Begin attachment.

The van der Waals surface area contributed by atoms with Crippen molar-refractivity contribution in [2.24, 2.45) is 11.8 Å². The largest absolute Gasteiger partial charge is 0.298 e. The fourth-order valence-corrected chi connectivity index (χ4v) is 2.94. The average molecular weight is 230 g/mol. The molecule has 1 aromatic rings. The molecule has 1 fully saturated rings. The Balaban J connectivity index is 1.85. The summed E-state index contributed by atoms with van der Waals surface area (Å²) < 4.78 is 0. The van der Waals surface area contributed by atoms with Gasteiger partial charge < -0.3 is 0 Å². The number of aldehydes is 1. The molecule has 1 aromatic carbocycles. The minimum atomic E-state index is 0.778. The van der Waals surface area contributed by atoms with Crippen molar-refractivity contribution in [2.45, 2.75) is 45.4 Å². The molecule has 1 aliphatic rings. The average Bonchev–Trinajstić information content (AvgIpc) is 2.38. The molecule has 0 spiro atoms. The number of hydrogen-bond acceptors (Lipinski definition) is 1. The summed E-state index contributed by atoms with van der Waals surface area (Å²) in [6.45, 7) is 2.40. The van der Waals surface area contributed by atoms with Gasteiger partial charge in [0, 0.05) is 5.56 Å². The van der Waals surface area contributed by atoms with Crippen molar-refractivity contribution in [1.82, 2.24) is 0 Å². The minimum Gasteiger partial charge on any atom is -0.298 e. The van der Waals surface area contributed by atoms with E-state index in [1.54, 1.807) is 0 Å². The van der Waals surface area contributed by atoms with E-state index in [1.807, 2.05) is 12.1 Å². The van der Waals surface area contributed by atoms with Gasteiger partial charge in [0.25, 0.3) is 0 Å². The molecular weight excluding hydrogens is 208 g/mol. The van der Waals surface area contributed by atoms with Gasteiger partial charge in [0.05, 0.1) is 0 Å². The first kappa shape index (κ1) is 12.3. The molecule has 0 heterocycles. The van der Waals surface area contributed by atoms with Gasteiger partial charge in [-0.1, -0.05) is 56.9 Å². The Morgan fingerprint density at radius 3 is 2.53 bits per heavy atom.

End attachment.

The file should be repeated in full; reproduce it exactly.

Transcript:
The van der Waals surface area contributed by atoms with Crippen molar-refractivity contribution in [2.24, 2.45) is 11.8 Å². The largest absolute Gasteiger partial charge is 0.298 e. The fourth-order valence-corrected chi connectivity index (χ4v) is 2.94. The average molecular weight is 230 g/mol. The molecule has 1 aromatic rings. The molecule has 1 fully saturated rings. The Balaban J connectivity index is 1.85. The summed E-state index contributed by atoms with van der Waals surface area (Å²) < 4.78 is 0. The van der Waals surface area contributed by atoms with Gasteiger partial charge < -0.3 is 0 Å². The number of aldehydes is 1. The molecule has 1 aromatic carbocycles. The minimum atomic E-state index is 0.778. The van der Waals surface area contributed by atoms with Crippen molar-refractivity contribution in [2.45, 2.75) is 45.4 Å². The molecule has 1 aliphatic rings. The average Bonchev–Trinajstić information content (AvgIpc) is 2.38. The molecule has 0 spiro atoms. The number of hydrogen-bond acceptors (Lipinski definition) is 1. The summed E-state index contributed by atoms with van der Waals surface area (Å²) in [6.45, 7) is 2.40. The van der Waals surface area contributed by atoms with Gasteiger partial charge in [0, 0.05) is 5.56 Å². The van der Waals surface area contributed by atoms with Crippen molar-refractivity contribution in [1.82, 2.24) is 0 Å². The minimum Gasteiger partial charge on any atom is -0.298 e. The van der Waals surface area contributed by atoms with E-state index in [1.54, 1.807) is 0 Å². The van der Waals surface area contributed by atoms with E-state index in [1.807, 2.05) is 12.1 Å². The van der Waals surface area contributed by atoms with Gasteiger partial charge in [0.25, 0.3) is 0 Å². The molecular weight excluding hydrogens is 208 g/mol. The van der Waals surface area contributed by atoms with Gasteiger partial charge in [0.05, 0.1) is 0 Å². The first kappa shape index (κ1) is 12.3. The molecule has 0 heterocycles. The van der Waals surface area contributed by atoms with Gasteiger partial charge in [-0.1, -0.05) is 56.9 Å². The Morgan fingerprint density at radius 3 is 2.53 bits per heavy atom.